This has been a brilliant summer for tomatoes, I’ve harvested so many and they are still ripening even though the polytunnel plants have now been affected by blight. I remove the blighty leaves and any damaged tomatoes – these are composted, it is fine to do this in the UK.

I’m grew 25 different varieties of tomatoes this year, mostly in my polytunnel with a few plants chancing their luck outside. This was my polytunnel on the 23rd May this year…

And in early September – the photo on the left is a view from the back of the polytunnel and the other from the front, where lemongrass is growing enthusiastically too.

Sadly I have had to remove most of the cucumbers and all of the melons because they got downy mildew, a fungal disease we haven’t had here before. There are just two cucumber plants remaining, providing a small harvest now.

I check the tomatoes regularly for side shoots and any old or damaged leaves. The tops were pinched out on August 12th, again so that the tomato energy was going into ripening fruit not more flowers, which probably wouldn’t ripen at all as the days start to get shorter and temperatures drop.

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I was helped with the picking and side shooting by a very young robin!

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This tomato has self seeded in a crack in the concrete!

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Preserving tomatoes

We cook the tomatoes and eat them fresh in many different ways – one of the pleasures of summer. I grow far too many for my small family so that I can preserve enough to last us until next year’s tomatoes start ripening. The different ways we preserve tomatoes are:-

Canning – homemade tomato sauces, pureed tomatoes, whole bottled tomatoes etc are preserved in my Weck waterbath canner

Chutneys, pickles, tomato jam – a great way of using tomatillos and green tomatoes too

Dehydrating – using an electric dehydrator, the tomato slices last for over a year

Freezing – I freeze tomatoes raw – cherries  whole, larger tomatoes chopped – and also roasted.  Great to add to soups and stews in the winter.

Upside down tomato tart

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This is based on Anna Jones’ tomato tart tatin recipe which was published in the Guardian on 15th August, which looked delicious. Her tart has a pastry base with a slow roasted tomato topping – mine is more of a pie!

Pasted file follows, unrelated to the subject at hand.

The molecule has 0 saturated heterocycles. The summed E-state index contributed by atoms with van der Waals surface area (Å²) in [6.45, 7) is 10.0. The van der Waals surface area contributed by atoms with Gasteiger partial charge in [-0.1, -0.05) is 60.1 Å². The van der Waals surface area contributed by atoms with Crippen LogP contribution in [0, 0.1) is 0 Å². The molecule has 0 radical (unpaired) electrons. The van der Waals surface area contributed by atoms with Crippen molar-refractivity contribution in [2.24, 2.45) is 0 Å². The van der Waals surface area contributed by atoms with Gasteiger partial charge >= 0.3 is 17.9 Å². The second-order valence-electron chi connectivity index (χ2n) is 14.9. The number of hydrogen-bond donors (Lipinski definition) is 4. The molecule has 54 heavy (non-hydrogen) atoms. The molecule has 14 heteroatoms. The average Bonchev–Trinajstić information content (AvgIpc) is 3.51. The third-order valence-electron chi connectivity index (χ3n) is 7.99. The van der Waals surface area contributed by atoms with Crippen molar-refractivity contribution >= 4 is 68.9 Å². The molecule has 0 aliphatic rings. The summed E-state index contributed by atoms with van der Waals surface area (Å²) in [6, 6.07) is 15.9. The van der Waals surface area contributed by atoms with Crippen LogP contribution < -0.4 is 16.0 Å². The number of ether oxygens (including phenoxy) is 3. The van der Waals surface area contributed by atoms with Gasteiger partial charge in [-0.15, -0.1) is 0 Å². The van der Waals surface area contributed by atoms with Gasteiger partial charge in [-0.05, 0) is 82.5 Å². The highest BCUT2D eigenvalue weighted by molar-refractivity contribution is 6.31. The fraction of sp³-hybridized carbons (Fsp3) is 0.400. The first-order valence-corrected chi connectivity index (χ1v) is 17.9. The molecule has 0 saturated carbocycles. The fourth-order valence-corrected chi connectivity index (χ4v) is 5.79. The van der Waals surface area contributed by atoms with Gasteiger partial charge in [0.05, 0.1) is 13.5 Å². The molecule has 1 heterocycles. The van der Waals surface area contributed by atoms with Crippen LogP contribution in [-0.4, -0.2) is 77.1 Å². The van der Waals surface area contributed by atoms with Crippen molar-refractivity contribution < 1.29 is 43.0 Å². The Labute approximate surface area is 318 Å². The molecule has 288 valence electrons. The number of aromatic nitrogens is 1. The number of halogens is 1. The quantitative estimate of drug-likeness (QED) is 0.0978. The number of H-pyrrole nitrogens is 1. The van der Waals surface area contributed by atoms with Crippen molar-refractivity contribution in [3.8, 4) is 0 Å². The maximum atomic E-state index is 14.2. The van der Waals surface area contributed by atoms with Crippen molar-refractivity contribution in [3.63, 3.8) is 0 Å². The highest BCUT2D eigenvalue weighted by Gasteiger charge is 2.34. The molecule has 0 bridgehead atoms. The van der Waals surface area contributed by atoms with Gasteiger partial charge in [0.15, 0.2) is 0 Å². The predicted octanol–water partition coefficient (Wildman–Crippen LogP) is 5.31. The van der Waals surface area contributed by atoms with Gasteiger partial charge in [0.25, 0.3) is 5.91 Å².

Ingredients – there are no quantities because you can adapt it to suit what you have

200g packet of puff pastry – shortcrust pastry would be fine too. Two packets if you want a big tart! I used some that had been lurking at the bottom of the freezer for a while. I always make my own shortcrust pastry but have never tackled puff.  Roll this out until it is slightly larger your tart dish.

Onions

Tomatoes

Red wine vinegar (alternatives – Balsamic, homemade fruit vinegar)

Garlic

Olive oil

Basil and oregano

You’ll need some large trays for roasting and a dish for the tart

Method:

Halve the tomatoes, put them cut side up in the trays and drizzle with olive oil. I filled 2 large oven trays with tomatoes frugally so that the oven was full. Add salt if you want, I sprinkled on black pepper. And we had a lot of tomatoes! Put in a pre-heated oven at 100C/210F for 3-4 hours

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Meanwhile, slice onions – I used a mixture of red and yellow, 3 of each (we really like onions) – and chop garlic (we really like garlic so I used 4 cloves.)  Pour some olive oil in a large solid pan, add the onions and garlic and cook slowly over a low heat for about 30 minutes. Half way through, drizzle some red wine vinegar on top (1-2 tbsp).

Chop the oregano and basil. I used about 1 tbsp of chopped fresh oregano and 2 good handfuls of basil.

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When everything is cooked, grease the pan and lay the tomatoes into it, squishing them together gently (Anna says ‘in a kind of mosaic.’) This is where my recipe deviates somewhat. Sprinkle on the chop fresh herbs. The tray is now full of wonderful tomato juices which I just couldn’t discard. If I’d been making a soup or stew for another meal I would have drained these into a jar and put them, when cool, into the fridge. So I poured them on top of the tomatoes, scraping the pan with a spatula to get all of those juices on top of the tomatoes.

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Spread the onions on top of the tomato, scraping the pan to get all of those oily garlic onion juices into the dish too.

Place the pastry on top of the dish and tuck inside all around, so it covers the mixture.

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Put in a preheated oven 200C/400F for around 30 minutes until the pastry is puffy and golden. Remove from the oven and allow it to rest for 5 minutes.

Anna’s tart is now ready to turn over, but mine is too full of juices and would ooze! So I cut the pastry into serving sized pieces, then used a large spoon to ladle the pie onto plates.

It is delicious hot and cold the next day.

variations … add other summer gluts to the roasting tomatoes – aubergines, peppers, courgette.

 

 

 

 

 

 

 

 

 

 

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